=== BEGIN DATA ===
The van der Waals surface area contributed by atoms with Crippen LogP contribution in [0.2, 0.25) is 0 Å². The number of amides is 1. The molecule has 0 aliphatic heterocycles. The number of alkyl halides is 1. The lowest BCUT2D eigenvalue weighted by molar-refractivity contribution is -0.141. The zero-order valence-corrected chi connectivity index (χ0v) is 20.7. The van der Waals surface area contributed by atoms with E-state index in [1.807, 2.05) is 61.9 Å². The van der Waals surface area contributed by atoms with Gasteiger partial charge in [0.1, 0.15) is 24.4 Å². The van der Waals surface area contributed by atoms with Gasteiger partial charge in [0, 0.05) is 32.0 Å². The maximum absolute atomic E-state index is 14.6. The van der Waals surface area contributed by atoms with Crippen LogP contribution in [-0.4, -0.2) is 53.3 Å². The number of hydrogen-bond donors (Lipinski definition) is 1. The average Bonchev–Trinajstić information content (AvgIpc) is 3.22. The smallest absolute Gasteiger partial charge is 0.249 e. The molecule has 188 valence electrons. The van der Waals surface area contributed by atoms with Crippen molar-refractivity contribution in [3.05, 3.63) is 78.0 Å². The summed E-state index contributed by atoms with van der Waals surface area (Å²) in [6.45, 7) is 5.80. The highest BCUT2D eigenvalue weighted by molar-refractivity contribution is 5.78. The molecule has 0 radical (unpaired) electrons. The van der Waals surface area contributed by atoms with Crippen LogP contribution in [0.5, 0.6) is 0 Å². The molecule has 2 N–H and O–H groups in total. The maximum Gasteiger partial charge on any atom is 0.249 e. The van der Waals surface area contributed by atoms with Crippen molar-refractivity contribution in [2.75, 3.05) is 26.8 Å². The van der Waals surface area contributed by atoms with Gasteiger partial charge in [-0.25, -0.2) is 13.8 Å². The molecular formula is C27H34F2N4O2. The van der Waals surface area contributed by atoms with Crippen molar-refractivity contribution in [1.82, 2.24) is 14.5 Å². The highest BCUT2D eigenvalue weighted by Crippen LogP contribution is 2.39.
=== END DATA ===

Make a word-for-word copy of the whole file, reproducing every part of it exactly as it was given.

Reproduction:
The van der Waals surface area contributed by atoms with Crippen LogP contribution in [0.2, 0.25) is 0 Å². The number of amides is 1. The molecule has 0 aliphatic heterocycles. The number of alkyl halides is 1. The lowest BCUT2D eigenvalue weighted by molar-refractivity contribution is -0.141. The zero-order valence-corrected chi connectivity index (χ0v) is 20.7. The van der Waals surface area contributed by atoms with E-state index in [1.807, 2.05) is 61.9 Å². The van der Waals surface area contributed by atoms with Gasteiger partial charge in [0.1, 0.15) is 24.4 Å². The van der Waals surface area contributed by atoms with Gasteiger partial charge in [0, 0.05) is 32.0 Å². The maximum absolute atomic E-state index is 14.6. The van der Waals surface area contributed by atoms with Crippen LogP contribution in [-0.4, -0.2) is 53.3 Å². The number of hydrogen-bond donors (Lipinski definition) is 1. The average Bonchev–Trinajstić information content (AvgIpc) is 3.22. The smallest absolute Gasteiger partial charge is 0.249 e. The molecule has 188 valence electrons. The van der Waals surface area contributed by atoms with Crippen molar-refractivity contribution in [3.05, 3.63) is 78.0 Å². The summed E-state index contributed by atoms with van der Waals surface area (Å²) in [6.45, 7) is 5.80. The highest BCUT2D eigenvalue weighted by molar-refractivity contribution is 5.78. The molecule has 0 radical (unpaired) electrons. The van der Waals surface area contributed by atoms with Crippen LogP contribution in [0.5, 0.6) is 0 Å². The molecule has 2 N–H and O–H groups in total. The maximum Gasteiger partial charge on any atom is 0.249 e. The van der Waals surface area contributed by atoms with Crippen molar-refractivity contribution in [2.75, 3.05) is 26.8 Å². The van der Waals surface area contributed by atoms with Gasteiger partial charge in [-0.25, -0.2) is 13.8 Å². The molecular formula is C27H34F2N4O2. The van der Waals surface area contributed by atoms with Crippen molar-refractivity contribution in [1.82, 2.24) is 14.5 Å². The highest BCUT2D eigenvalue weighted by Crippen LogP contribution is 2.39.